Krista Tippett, host
One hangover from living for a time in England is that I am a devotee of BBC radio plays. Thanks to the wonderful world of the Internet, I can continue to listen. I’ll often put a play on in the background as I fold laundry or pay bills or even do busy work in the office.
This week, while we’ve been producing a program on the new science of “neuroeconomics” — exploring the physiology of trust and virtue in economic life — I stumbled on a series in this week’s BBC 4 “Afternoon Plays.” They deal with the human dynamics behind the Enron collapse — a subject on which our neuroeconomist guest Paul Zak has done extensive research.
These two plays were written by a noted British economics correspondent. The first, "Power Play," includes tapes from Senate hearings and the voice of figures like Enron’s CEO Kenneth Lay. The second, "Wilful Blindness," revolves around imagined discussions between Kenneth Lay and a former employee who turns up as his gardener in his Aspen home after this conviction.
I found intriguing echoes here with some of the insights not only of Paul Zak but also of Darius Rejali. A discussion between the gardener and the CEO about how good people are drawn into doing bad things is a wonderful example of how the arts can drive home big ideas as well as any erudite analysis — or illustrate them so that we can truly grasp them.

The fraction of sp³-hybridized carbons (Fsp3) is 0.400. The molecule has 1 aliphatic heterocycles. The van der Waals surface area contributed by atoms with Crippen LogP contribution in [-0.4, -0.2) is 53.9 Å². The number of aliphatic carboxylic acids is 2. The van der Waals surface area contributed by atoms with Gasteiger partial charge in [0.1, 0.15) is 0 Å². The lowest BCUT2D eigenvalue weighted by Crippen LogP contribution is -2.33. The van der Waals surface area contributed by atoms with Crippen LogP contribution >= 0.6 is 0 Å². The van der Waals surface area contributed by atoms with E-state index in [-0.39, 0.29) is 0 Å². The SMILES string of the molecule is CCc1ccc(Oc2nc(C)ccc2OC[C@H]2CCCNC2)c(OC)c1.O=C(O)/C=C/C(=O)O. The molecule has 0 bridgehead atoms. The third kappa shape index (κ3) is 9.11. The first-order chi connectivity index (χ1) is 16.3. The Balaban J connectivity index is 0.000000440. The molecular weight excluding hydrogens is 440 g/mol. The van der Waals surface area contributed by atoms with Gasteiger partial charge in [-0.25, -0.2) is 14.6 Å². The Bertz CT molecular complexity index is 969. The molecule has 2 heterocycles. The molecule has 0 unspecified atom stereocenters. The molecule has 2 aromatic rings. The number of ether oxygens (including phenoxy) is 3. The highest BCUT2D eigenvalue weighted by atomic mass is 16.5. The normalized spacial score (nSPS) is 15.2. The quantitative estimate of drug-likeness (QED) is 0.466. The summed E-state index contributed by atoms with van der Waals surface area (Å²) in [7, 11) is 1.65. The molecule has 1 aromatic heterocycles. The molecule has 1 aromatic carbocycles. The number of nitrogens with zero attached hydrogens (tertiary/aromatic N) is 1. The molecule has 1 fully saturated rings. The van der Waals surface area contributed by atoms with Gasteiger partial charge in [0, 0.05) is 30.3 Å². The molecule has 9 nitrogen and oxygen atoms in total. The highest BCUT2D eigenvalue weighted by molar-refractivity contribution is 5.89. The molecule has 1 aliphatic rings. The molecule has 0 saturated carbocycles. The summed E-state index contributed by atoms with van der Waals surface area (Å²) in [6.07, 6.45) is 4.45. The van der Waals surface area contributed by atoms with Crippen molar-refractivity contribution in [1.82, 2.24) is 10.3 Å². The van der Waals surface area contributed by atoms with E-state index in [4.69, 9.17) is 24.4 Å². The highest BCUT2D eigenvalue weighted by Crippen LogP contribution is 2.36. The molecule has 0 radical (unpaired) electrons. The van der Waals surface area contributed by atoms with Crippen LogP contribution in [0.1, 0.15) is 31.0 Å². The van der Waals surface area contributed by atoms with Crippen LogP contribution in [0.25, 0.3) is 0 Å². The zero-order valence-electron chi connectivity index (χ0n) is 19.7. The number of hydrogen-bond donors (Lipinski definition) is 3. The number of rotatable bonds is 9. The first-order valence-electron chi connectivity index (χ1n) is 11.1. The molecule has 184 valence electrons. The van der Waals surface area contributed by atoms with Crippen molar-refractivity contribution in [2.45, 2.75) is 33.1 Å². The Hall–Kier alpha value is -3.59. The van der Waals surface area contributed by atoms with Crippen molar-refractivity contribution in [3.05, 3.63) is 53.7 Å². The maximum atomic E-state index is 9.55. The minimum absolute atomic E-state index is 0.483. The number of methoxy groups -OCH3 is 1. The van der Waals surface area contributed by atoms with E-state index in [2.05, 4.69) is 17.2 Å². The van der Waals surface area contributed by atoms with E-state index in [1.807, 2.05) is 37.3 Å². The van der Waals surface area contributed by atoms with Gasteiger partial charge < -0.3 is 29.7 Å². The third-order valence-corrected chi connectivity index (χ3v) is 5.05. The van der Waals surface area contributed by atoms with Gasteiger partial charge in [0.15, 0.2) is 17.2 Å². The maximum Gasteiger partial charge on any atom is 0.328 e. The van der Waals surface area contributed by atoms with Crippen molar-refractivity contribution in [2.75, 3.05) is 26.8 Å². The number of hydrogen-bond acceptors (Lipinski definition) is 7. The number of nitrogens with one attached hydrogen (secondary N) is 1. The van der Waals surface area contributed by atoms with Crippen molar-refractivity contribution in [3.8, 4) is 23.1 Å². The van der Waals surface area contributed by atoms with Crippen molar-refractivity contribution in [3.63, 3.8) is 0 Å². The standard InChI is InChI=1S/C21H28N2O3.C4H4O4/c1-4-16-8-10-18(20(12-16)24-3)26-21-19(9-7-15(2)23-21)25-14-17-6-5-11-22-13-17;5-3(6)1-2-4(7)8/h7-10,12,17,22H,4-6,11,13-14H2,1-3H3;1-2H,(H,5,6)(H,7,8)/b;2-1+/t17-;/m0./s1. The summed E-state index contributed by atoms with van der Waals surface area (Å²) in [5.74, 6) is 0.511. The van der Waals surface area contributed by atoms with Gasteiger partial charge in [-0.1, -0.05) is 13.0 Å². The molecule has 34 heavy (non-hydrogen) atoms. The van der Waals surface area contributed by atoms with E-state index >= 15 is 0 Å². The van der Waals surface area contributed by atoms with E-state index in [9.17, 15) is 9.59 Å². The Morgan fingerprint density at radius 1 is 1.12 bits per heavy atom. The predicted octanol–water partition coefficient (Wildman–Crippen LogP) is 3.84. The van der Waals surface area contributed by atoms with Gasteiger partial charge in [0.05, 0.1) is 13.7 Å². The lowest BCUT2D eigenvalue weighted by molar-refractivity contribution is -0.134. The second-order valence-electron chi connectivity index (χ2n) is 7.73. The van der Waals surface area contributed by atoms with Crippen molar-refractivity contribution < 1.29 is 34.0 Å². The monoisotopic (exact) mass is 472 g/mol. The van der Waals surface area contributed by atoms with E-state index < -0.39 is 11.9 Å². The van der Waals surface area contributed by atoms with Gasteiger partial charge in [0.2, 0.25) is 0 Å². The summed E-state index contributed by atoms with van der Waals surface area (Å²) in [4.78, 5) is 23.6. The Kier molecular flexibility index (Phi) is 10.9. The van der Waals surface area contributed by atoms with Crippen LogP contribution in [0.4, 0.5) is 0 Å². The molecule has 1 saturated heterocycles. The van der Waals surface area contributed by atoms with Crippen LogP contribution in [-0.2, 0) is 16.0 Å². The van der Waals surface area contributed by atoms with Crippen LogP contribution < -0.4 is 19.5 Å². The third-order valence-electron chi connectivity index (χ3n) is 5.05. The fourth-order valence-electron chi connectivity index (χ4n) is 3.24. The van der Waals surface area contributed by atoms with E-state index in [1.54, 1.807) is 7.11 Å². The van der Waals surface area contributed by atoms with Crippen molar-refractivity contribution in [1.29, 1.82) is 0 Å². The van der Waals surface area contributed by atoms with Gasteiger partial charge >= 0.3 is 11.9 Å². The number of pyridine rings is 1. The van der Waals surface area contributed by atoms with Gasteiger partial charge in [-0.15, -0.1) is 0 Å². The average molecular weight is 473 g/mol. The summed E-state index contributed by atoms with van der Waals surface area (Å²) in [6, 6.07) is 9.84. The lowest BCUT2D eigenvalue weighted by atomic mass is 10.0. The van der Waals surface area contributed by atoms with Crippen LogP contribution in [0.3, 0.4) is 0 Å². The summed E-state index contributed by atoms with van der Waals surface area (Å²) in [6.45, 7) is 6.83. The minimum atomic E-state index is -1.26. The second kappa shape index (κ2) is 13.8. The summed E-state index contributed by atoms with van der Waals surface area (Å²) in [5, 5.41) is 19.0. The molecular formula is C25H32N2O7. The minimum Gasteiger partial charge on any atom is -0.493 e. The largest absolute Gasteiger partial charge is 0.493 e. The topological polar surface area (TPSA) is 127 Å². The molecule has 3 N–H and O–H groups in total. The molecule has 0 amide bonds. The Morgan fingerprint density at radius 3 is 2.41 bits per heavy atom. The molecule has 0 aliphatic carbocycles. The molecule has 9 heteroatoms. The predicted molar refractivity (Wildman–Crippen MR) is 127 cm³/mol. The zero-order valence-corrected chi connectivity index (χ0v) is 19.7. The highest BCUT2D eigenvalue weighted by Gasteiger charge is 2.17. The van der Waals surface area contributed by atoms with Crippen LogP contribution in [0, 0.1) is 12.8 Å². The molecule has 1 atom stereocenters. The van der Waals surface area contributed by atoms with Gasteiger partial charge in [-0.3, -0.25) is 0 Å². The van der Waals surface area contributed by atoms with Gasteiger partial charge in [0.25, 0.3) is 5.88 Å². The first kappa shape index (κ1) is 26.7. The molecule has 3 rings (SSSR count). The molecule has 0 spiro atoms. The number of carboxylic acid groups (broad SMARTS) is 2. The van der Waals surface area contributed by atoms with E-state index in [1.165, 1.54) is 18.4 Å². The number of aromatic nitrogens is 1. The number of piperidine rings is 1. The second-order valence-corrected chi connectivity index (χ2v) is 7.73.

But, you better listen fast. The material goes offline in a few days!Comments
Trent Gilliss, Online Editor
Early this morning, the BBC World Service rebroadcast this CBC documentary about the uniquely American religion of Spiritualism. Lily Dale, a small town in southwestern New York state, was founded by a socially progressive group of Spiritualists in 1879 and is the epicenter for its practitioners.
Wondering what is a Spiritualist? Here’s the town’s definition:
One who believes, as the basis of his or her religion, in the continuity of life and in individual responsibility. Some, but not all, Spiritualists are Mediums and/or Healers. Spiritualists endeavor to find the truth in all things and to live their lives in accordance therewith.
To expand on that definition, Spiritualists believe in a divine power and the afterlife. The dead can be contacted through mediums, individuals given the gift of channeling and contacting these spirits. These spirits are in a state of evolution, and by contacting them, embodied people can gain greater understanding about moral and ethical issues.
If you’ve got 30 minutes, Frank Falk’s doc is worth a listen.